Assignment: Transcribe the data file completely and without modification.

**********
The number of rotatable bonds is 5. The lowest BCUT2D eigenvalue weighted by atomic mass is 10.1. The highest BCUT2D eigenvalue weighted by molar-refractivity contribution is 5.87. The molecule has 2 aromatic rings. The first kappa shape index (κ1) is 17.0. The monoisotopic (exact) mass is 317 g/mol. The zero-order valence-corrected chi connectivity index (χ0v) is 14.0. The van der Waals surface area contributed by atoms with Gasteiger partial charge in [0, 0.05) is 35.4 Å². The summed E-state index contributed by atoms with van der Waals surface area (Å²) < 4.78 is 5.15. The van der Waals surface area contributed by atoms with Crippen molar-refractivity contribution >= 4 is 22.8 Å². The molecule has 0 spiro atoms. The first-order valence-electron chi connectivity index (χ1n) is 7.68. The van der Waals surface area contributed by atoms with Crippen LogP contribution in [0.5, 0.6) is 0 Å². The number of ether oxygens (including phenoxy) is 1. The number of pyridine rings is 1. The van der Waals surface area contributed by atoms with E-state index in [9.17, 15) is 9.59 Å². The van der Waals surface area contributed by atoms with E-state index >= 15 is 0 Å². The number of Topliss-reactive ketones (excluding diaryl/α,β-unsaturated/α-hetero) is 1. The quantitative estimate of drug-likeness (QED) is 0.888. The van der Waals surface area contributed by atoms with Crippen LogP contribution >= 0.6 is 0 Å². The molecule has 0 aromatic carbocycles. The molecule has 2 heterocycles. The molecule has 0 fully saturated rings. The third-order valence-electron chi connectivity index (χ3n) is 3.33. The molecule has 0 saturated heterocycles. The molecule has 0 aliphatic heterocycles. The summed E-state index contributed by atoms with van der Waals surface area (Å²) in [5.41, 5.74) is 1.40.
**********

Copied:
The number of rotatable bonds is 5. The lowest BCUT2D eigenvalue weighted by atomic mass is 10.1. The highest BCUT2D eigenvalue weighted by molar-refractivity contribution is 5.87. The molecule has 2 aromatic rings. The first kappa shape index (κ1) is 17.0. The monoisotopic (exact) mass is 317 g/mol. The zero-order valence-corrected chi connectivity index (χ0v) is 14.0. The van der Waals surface area contributed by atoms with Gasteiger partial charge in [0, 0.05) is 35.4 Å². The summed E-state index contributed by atoms with van der Waals surface area (Å²) < 4.78 is 5.15. The van der Waals surface area contributed by atoms with Crippen molar-refractivity contribution >= 4 is 22.8 Å². The molecule has 0 spiro atoms. The first-order valence-electron chi connectivity index (χ1n) is 7.68. The van der Waals surface area contributed by atoms with Crippen LogP contribution in [0.5, 0.6) is 0 Å². The number of ether oxygens (including phenoxy) is 1. The number of pyridine rings is 1. The van der Waals surface area contributed by atoms with E-state index in [9.17, 15) is 9.59 Å². The van der Waals surface area contributed by atoms with E-state index >= 15 is 0 Å². The number of Topliss-reactive ketones (excluding diaryl/α,β-unsaturated/α-hetero) is 1. The quantitative estimate of drug-likeness (QED) is 0.888. The van der Waals surface area contributed by atoms with Crippen LogP contribution >= 0.6 is 0 Å². The molecule has 0 aromatic carbocycles. The molecule has 2 heterocycles. The molecule has 0 fully saturated rings. The third-order valence-electron chi connectivity index (χ3n) is 3.33. The molecule has 0 saturated heterocycles. The molecule has 0 aliphatic heterocycles. The summed E-state index contributed by atoms with van der Waals surface area (Å²) in [5.41, 5.74) is 1.40.